Facebook is strengthening its global data centers with the launch of another modular switch platform, which follows its recently announced Wedge 100.
Backpack basically connects all the racks of a server within a data center. The second-gen modular switch will see Facebook’s data centers make the jump from 40-gigabit fiber optic networking to 100-gigabit.
Facebook claims the “Backpack” system is already in production at its headquarters (likely within its massive Area 404 hardware lab). Facebook also plans to submit its design to the Open Compute Project (OCP) — a coalition of tech giants that share computer infrastructure frameworks in order to accelerate growth and push down prices. It’s hoping the input of the wider tech community will help it, and others, to build upon the Backpack ecosystem.
As the company moves toward a more video-centric platform (Facebook claims 70 percent of its traffic will be generated by the format by the year 2021), it must ensure it can meet the bandwidth requirements high-quality media content demands. Seeing as a 100-gigabit network consumes significantly more power than a 40-gigabit network, the real risk is that the system will overheat. Critically, the company claims its second-gen switch opens up more air channel space for a better thermal performance. Backpack has been put through several test phases that focus on engineering, design and production validation at Facebook’s Altoona data center in Iowa.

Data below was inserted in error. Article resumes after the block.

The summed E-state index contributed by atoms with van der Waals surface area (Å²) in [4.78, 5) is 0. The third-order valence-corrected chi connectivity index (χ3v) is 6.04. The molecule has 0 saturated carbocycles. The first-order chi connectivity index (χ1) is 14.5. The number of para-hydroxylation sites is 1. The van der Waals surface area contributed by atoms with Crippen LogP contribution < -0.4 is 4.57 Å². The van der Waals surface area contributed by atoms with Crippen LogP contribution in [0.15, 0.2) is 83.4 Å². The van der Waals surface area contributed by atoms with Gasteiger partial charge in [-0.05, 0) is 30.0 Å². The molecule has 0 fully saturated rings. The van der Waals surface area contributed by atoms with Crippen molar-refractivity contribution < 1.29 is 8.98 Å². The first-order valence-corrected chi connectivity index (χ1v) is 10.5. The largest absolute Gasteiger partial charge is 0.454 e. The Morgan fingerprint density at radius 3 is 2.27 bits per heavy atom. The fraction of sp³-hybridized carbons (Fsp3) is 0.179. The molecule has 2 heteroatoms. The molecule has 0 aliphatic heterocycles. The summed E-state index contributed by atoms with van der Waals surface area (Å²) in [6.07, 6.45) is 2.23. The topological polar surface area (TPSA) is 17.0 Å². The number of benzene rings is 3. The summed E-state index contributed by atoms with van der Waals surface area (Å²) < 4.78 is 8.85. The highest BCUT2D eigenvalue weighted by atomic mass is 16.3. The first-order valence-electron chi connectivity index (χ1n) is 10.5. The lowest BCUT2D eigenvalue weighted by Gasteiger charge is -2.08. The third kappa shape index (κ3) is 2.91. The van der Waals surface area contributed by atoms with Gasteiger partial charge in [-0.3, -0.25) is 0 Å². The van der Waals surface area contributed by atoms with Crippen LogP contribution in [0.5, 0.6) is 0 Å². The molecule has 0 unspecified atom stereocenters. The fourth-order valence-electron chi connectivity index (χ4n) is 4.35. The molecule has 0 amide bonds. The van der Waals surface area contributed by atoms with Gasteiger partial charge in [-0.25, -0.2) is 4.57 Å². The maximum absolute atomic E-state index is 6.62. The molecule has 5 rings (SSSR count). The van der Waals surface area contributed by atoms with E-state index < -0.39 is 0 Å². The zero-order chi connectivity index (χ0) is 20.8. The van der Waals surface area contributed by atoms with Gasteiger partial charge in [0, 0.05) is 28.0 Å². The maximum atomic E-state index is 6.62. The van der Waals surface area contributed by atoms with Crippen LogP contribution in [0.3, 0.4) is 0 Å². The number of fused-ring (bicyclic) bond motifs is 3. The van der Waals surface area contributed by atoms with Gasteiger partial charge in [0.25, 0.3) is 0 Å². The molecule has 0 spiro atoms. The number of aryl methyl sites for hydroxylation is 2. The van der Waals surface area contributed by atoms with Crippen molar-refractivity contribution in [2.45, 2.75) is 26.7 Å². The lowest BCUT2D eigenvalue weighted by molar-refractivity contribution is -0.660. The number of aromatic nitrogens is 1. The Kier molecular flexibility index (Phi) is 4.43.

“Backpack … [brings] faster bandwidth and better bandwidth to everyone,” said Jay Parikh, head of engineering and infrastructure at Facebook, at the Structure tech conference.
Facebook also recently unveiled its first telecom hardware equipment device, dubbed “Voyager.” The open source white box” transponder is designed to link data centers using a high-speed optical networking system that can cover large geographical distances. Voyager is part of the company’s Telecom Infra Project, an open source telecoms initiative similar to OCP.